Codemasters are coming back to the GRID franchise in a big way this year.
The release of GRID on 11 October marks the series' first foray into the eighth generation of consoles, so we can expect substantial improvements on the previous games.
A new handling model, new cars, tracks and a new philosophy is behind the game, will be among other improvements. We were very excited to get our hands on it, thanks to some special early access to the game at Codemasters.
Where Sim Racers go to have fun
The new GRID is well-balanced between thrill and realismFinding the balance of where a racing game lies between simulation and arcade is a tricky compromise to make. GRID is labelled as being around 80% simulation and 20% arcade in terms of its gameplay style. It's nothing like F1 2019 in the sense that you have to hit every apex of every corner to be fast, and have to do so without sliding the rear tyres to prolong their usability.
Instead, GRID allows you to drive cleanly and smoothly if you want, but also gives you the option to be the last of the late brakers and really slide the cars into the corners. The latter is probably not the fastest method to tackling the circuits, but it is definitely the most exciting. The handling is realistic, though, as the same team which were behind Dirt 2's handling model have been employed here.
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Like the previous iterations, there's a huge variety of cars and events to choose from. From stock cars racing around Shanghai's streets to open-wheeled single seaters at Silverstone, there's a huge variety on offer here.
There's a key difference this time around, however.
You no longer have to win every race in a series order to unlock the series final. For the completionists amongst us, you can do so, but for those with not as much time to play, this allows us to progress to the GRID world series in a reasonable amount of time. This also stops the races becoming repetitive, but I doubt this would've been an issue, anyway.
We only had a short time to play the game, but in that time, every event was unique and had its own story to it, especially when we didn't win. There was one occasion when we started sixth, raced up to second, pushed too hard to catch the leader and spun before fighting back to fourth. For good racing games, it's about the journey to the chequered flag, not the finishing line itself.
Speaking of driving styles, there's a new feature in the 2019 GRID which ensures your actions have consequences...
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Turn up the heat with your rival in Nemesis modeWhen we sat down with GRID's developer, Chris Smith, he singled out Nemesis mode as the feature which is not only his personal favourite, but what is most likely to attract a new set of fans.
If you're a clean driver who doesn't crash into anybody and overtakes fairly, this isn't something you'll experience much. For the rest of us, though, here's what to expect. If you continuously crash into a specific driver, they'll become your "Nemesis", much like they would in the real world.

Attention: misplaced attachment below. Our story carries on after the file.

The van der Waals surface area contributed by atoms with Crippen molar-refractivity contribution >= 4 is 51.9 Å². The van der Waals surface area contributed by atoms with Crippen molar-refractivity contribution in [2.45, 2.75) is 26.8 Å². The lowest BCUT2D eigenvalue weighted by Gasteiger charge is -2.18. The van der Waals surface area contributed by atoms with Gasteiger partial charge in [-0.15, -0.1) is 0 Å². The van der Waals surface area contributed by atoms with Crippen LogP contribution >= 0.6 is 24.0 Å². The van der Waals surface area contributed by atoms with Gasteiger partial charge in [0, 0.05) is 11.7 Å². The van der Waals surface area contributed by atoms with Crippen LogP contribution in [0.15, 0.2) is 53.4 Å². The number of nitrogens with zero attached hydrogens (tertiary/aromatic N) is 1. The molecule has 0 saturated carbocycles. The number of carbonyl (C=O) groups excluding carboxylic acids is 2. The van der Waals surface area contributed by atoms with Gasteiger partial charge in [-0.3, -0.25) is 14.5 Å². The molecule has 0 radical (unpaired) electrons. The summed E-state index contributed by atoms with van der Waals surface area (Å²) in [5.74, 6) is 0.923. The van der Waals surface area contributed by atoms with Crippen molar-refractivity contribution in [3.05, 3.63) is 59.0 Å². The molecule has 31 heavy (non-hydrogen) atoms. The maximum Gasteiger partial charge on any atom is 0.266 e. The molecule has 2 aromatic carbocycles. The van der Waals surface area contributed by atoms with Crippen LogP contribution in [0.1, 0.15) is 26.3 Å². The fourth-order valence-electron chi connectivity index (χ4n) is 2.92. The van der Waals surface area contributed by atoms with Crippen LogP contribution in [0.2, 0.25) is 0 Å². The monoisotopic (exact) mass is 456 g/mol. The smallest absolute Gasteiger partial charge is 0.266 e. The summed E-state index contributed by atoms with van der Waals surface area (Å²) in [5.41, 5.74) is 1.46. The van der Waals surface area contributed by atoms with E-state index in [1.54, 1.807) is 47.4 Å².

It's not as if your nemesis will then become a homing beacon for your car. Instead, it's much more realistic, as your nemesis will make your life difficult when you're together on track by taking blocking lines into corners and fighting tooth and nail to keep your behind.
AI can also become nemeses with each other, although this is rare, but it provides them with a unique personality. The developers can't remember the last time they remembered the names of fictional AI, and it really humanises them and puts you into their world.
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AI and Online
Every single AI driver has a different styleSmith explained that there's a complex "Carographer" which has 400 unique combinations of AI, which are ranked on attributes such as speed, consistency and their aggression. This adds to the bespoke nature of every race and keeps you on your toes. Much like a real life race, you can predict what a specific driver will do to pass you. Flores may go to the inside for a dive, whereas Fernandez prefers the outside line.
On the online front, there's a lot to achieve, as there's 500 levels to progress through, which are made up of five prestige blocks with 100 levels each. Chris said that he didn't envisage anybody hitting that ceiling anytime soon, so there's a challenge for the hardcore gamers out there.
Smith also explained that his main goal is to make a fun game that's accessible to all gamers. He confirmed that there will be DLC for GRID that will be released throughout the game's life cycle and that even those with the "Standard" edition of the game will be able to access it.
New tracks are free for everybody, but there will be perks for those who purchase the "Ultimate" edition, as they own all the new cars that are available, rather than those with the standard who have to rent some of them with the in-game currency.
GRID is released on PS4, Xbox One and Window's PC on 11 October 2019 and we can't wait for it, stay tuned to RealSport for more updates.
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